Ivan Vorpatril is one of Barrayar's most eligible bachelors and notorious rakes, but now in his mid-thirties he is finding his life of chasing women and partying is no longer as satisfying as it once was. On assignment to Komarr, his path crosses of that of two fugitives from a coup on Jackson's Whole and his attempts to help only make things worse...and change his life forever.
The most interesting thing about the Vorkosigan Saga has been Lois McMaster Bujold's willingness to experiment, switch protagonists and POVs and generally not sit still and bash out a load of action-adventure novels. Her willingness to put the series on hold for years at a time until she has a good idea for a new book has also helped it retain a high level of quality.
Captain Vorpatril's Alliance is one of the lighter novels in the series. It is a romantic farce with an underlying adventure story and also dwells on the notion of ageing, growing up and maturing, a theme of Bujold's that she returns to repeatedly in the later books in the series. Using Ivan, Miles's womanising cousin with no interest in settling down, to explore this theme is extremely effective. It would have been easy to have done a "growing and learning" story in which Ivan suddenly mans up and accepts responsibility, but this would not have been true to the character. Instead Bujold develops Ivan's character (and, we realise, how she's been developing it subtly in the background all along) naturally and much more convincingly, by having him fall for a woman who seems to be right up his street (superficial and pretty) but whose hidden depths and complex background make her a lot more interesting.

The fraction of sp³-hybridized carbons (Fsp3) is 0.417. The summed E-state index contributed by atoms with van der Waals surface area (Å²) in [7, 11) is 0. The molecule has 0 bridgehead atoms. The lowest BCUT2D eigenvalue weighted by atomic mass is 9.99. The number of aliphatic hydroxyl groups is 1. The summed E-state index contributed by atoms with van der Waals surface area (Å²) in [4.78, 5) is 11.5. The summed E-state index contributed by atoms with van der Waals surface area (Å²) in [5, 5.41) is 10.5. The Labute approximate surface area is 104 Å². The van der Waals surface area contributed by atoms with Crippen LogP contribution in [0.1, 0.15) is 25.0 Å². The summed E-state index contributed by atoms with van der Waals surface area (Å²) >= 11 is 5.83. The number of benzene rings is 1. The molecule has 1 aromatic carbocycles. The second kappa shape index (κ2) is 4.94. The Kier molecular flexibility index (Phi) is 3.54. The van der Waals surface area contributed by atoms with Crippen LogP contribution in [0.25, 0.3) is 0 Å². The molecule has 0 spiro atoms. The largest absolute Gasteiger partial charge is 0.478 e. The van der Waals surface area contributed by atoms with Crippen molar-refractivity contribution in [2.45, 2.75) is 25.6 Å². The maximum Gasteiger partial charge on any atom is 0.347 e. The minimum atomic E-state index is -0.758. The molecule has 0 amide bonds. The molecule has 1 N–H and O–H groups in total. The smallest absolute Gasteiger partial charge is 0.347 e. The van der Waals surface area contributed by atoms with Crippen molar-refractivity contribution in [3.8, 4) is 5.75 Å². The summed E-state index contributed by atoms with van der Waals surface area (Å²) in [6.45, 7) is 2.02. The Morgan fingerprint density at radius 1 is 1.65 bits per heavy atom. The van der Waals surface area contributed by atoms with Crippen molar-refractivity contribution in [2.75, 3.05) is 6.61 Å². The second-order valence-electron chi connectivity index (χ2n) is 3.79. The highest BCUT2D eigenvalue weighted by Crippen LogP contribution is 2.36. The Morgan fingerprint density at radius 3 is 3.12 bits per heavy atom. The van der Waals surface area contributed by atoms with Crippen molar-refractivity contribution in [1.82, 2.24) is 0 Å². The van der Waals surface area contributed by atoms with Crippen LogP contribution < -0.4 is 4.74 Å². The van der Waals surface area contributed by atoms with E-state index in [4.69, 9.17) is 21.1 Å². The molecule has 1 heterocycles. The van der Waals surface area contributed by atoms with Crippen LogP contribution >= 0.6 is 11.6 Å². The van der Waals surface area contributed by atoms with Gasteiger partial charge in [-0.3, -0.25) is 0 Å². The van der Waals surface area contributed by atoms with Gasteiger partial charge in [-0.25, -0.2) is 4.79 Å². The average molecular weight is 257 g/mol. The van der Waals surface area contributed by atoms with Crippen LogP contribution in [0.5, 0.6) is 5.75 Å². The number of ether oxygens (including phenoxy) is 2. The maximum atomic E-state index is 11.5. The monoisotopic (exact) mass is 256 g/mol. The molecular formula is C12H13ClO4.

These elements of growth and change are accompanied by some quite uproariously hilarious scenes, some nice catching-up moments with old characters who we haven't seen for a while (most notably Simon Illyan) and some more musings on the changing nature of Barryaran society, which are all handled quite well.
On the downside, the novel is a bit too long (over 500 pages) to support a slight premise and the lack of some well-motivated villains (we never even meet the bad guys who set the whole story in motion) and there are a few too many scenes of Tej's family scheming or Ivan feeling overwhelmed. A bit more of a serious editing pass to streamline the book would not have gone amiss.
Captain Vorpatril's Alliance (****) is not one of the best books in the series and could be a bit better paced, but it remains well-written with a refreshing focus on the characters and how they have evolved over the years, with some nice SF flourishes and very funny moments. It is available now in the UK and USA.